As a brit in the US, still struggling to learn 'real' English, I think it would be better to keep all activity under one roof, but offer translation facilities to non-English speaking people(like myself).
I don't know if this is technically possible, but one way to do it might be through the 'My Page' section. When someone creates an account, they can specify there native language as preference over English. Then, they can browse the forums just like anyone, viewing texts in English when not logged-in. However, if they login to their accounts, the same texts are translated into their native tongue. When they post, they can post in their language and it is translated and becomes part of the forum in English.
Although this sounds technically difficult (I'm sure it is), the technology does exist. There are sites like that provide instant translation facilities in many languages. If this technology could be incorporated into Audiogon it would make for a truly international website.
The downside of splitting up audiogon into different websites is that the audio community isn't that large, and it would be diluting the knowledge base and robbing us of valuable input from around the globe.

With all due respect to the previous contributor, computerized translation programs are at the same level of development as medicine was in the 18th Century -- they are terrible and do much more harm than good.

You can try them with Google listings -- the translations are comical to the extent they make any sense at all. Here is an interview with a close friend of mine, a French publisher, that I just pulled from Google and that was translated from French to English via a translation program:

"How was your publisher created?

In 1986, I was sent in co-operation in Bulgaria as a professor to the French college of Sliven. Among my students there was of them one, very shining, which was called Krasimir Kavaldjiev. It made me discover a small Bulgarian book of the Thirties, the heart in the carton of Svétoslav Minkov and Konstantin Konstantinov * (an extract on the site R ). It translated it and on my return in France I was persuaded that this book was going to impassion all the editors. I did not know large thing with the edition. In fact, no editor had shown himself interested. Then, in 1993, I created an association of edition only to publish this book. I published it. That went rather well, except that it was car-distribution and auto-diffusion. I went myself in the bookshops to deposit the specimens. It was, therefore, very artisanal. Then, I made various meetings and I became editor. In 1997, I transformed association into limited liability company and the edition became my principal occupation."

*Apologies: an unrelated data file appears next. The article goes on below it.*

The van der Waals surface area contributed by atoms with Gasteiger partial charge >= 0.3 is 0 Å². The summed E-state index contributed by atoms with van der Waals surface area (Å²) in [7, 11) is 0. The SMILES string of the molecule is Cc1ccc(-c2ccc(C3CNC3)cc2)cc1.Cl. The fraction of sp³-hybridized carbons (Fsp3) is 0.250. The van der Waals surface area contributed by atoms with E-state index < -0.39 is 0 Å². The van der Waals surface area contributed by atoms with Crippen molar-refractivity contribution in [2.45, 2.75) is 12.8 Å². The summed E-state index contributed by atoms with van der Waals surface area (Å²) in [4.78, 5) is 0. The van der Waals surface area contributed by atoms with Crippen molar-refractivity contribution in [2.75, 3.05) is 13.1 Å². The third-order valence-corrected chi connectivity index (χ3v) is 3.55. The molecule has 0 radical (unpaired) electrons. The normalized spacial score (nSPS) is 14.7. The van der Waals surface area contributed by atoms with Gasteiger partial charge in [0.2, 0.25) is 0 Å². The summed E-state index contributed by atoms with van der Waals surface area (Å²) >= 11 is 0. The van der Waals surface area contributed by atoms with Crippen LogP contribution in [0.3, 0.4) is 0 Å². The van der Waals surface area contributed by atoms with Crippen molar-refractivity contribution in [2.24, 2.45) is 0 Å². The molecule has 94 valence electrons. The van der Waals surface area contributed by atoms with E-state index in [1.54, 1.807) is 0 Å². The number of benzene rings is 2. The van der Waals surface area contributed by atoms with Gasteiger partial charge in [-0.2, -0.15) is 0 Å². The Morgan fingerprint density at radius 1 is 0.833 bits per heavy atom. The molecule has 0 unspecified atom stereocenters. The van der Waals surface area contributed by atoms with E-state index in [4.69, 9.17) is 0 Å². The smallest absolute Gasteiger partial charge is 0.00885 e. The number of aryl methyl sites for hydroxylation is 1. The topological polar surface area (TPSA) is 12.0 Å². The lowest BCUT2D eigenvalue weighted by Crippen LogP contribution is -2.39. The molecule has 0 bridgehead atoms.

If you decide to offer translations (which I again argue is unnecessary because the vast majority of your customers have a level of English that is sufficient to use the current site), you will have to use human translators if you want it to be any good.
Hi Raquel, I don't disagree entirely, though I don't think your analogy with 18 Century medicine is applicable.
I've done a couple of web design projects, one for a Spanish speaking client and one for French. In both cases altavista's translation service got me about 90% of the way there, and saved a lot of time and money also, though it did need final input from a linguist to reach the required level of accuracy for the clients involved.